Council resolution condemns exploiters of sweat lodges

Council resolution condemns exploiters of sweat lodgesThe deaths of three people in Arizona in early October at a “Spirit Warrior” program has led to the Coeur d’Alene Tribal Council taking a stand in opposition to such programs. These three were part of a group of about 65 people who paid up to $9,000 each to take part in a ceremony in a crudely constructed sweat lodge conducted by self-help expert James Arthur Ray.>>>

Noorvik overturns ban on Native dance

Noorvik overturns ban on Native danceInupiaq elders and the Christian church congregation in Noorvik, near Kotzebue, have voted to overturn a century-old ban on traditional dancing in the village. Missionaries instituted the ban because they associated dancing with shamanism, and generations of villagers have grown up without learning the moves.>>>

UTC Students Learn By Practicing “Law And Order: Native American”

UTC Students Learn By Practicing “Law And Order: Native American”Students at UTC will participate in a “Turtle People Talking Circle,” demonstration in which they will replicate the methods many First Nations of Canada and Native Americans of the U.S. use to deal with criminal matters and community disputes, instead of courts and the legal system.>>>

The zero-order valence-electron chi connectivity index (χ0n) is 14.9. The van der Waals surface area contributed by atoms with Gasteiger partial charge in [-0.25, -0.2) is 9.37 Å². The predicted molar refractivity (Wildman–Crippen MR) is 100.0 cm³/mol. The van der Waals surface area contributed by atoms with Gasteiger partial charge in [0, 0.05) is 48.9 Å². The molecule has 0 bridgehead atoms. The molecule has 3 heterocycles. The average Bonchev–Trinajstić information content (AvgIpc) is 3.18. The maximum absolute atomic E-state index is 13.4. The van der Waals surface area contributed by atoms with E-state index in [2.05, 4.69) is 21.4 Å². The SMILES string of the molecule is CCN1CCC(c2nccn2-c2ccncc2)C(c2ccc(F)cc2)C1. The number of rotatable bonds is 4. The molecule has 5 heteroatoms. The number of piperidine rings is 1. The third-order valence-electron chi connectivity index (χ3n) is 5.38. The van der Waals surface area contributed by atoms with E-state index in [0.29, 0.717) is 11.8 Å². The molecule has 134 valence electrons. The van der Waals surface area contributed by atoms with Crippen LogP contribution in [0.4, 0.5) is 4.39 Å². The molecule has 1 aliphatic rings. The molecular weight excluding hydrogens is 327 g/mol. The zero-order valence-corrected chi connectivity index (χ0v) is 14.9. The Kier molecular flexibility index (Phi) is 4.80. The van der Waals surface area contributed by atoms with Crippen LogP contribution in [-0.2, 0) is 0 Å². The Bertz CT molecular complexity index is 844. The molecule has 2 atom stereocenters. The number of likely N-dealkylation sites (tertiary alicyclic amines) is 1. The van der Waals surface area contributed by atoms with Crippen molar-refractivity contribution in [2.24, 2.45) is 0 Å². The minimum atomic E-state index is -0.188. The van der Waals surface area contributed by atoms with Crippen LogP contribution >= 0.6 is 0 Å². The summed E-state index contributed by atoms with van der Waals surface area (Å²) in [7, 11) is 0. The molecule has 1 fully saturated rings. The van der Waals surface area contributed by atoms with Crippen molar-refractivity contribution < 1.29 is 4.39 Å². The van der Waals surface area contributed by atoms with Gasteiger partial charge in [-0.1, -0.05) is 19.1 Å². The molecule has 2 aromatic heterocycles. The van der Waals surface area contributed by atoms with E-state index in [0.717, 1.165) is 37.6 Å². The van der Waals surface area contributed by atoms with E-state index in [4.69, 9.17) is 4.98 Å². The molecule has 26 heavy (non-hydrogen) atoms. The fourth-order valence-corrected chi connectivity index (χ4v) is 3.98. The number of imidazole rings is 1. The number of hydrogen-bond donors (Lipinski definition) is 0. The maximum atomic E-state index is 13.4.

Reading between the lines of the Maya calendar

Reading between the lines of the Maya calendarWriting From Guatemala City - The world may not end two years from now, despite Internet predictions and this week's blockbuster disaster movie, "2012." On screen, the final day in the 5,126-year Maya calendar brings global destruction, and Los Angeles slides inexorably into the sea.

Here in the cradle of Maya civilization, however, shaman/priest Calixta Gabriel said Mother Earth -- Madre Tierra -- would suffer "hunger, wind and thunder," but rumors of its demise are greatly exaggerated.>>>

Chinese town embraces technology while retaining its Shangri-La image

Chinese town embraces technology while retaining its Shangri-La imageImagine a remote province in southwestern China. A roomful of American teachers sit transfixed on wooden benches in a classroom, listening to a young student of ancient dongba — a religion, language and form of hieroglyphics. Dongba, he explains, is the only hieroglyphic writing still in use. The school teaches dongba to young people of the Naxi (NA-shee) tribe in order to preserve their heritage.

Behind the tunic-clad young man sits an impressively attired shaman.>>>